What to do about alignment of ELF objects
rafael.espindola at gmail.com
Thu Apr 23 14:34:07 PDT 2015
On 23 April 2015 at 17:22, Sean Silva <chisophugis at gmail.com> wrote:
> On Thu, Apr 23, 2015 at 12:12 PM, Rafael Espíndola
> <rafael.espindola at gmail.com> wrote:
>> On 23 April 2015 at 14:17, Rui Ueyama <ruiu at google.com> wrote:
>> > I think the patch for LLVM looks okay, but not sure for the other one.
>> > Your patch makes the linker to not be able to handle archive files
>> > containing unaligned objects, or just makes it slower? If you cross-link
>> > an
>> > executable for machines generous for unaligned accesses, say x86, on
>> > not-so-generous machines, PowerPC for example, does it link fine?
>> Not difference on X86 (we avoid the copy).
> This has the potential to radically change LLD's physical/virtual memory
> usage characteristics depending on LLVM_IS_UNALIGNED_ACCESS_FAST (LIUAF)
> along with total memory traffic profile and disk access patterns. For
> example, this patch causes the entire file to be faulted in and read up
> front on !LIUAF whereas the file might be faulted and touched on disk
> sparsely and/or in a random order when LIUAF. Realistically most
> benchmarking and optimization work is going to happen on x86 and so
> performance on !LIUAF is likely to "bit rot" (we currently don't have any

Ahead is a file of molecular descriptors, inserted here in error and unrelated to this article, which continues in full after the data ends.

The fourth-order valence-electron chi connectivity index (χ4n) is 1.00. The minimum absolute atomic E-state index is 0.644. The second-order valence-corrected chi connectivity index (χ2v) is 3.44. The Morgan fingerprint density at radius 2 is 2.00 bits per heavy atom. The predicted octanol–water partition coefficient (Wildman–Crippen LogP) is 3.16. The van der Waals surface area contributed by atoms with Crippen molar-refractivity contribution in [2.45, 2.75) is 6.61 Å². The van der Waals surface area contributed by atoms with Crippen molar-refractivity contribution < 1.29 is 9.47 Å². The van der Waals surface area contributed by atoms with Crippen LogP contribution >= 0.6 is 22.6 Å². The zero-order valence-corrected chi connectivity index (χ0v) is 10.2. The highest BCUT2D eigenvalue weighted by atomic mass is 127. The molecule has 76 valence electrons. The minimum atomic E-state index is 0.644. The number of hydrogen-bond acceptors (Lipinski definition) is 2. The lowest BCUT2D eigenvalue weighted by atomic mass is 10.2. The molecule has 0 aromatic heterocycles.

> type of performance CI to avoid this; this is on my TODO list).
> Have you tried copying the buffers on x86? Also, if you make sure that the
> incoming archives are aligned so you can avoid the copy on ppc, how much
> faster does it get? I.e. does (time saved from your patch on ppc) == (time
> copying buffers with your patch on ppc) + (time saved if we use aligned
> archives and avoid the copy with your patch (for testing purposes))?
> Can you dig in a bit deeper and figure out where this speedup is coming
> from? As it stands right now, this patch seems like a very opportunistic
> "seems to work on my machine" speedup.
At this I don't think ti is worth it. We don't support powerpc, which
is why I had to do a cross linking to benchmark it.
The main issue is deleting a bunch of complicated dead code (on x86)
that just slows down other architectures.
For what it is worth, gold copies data when the buffer is not
sufficiently aligned, so this is know to work.
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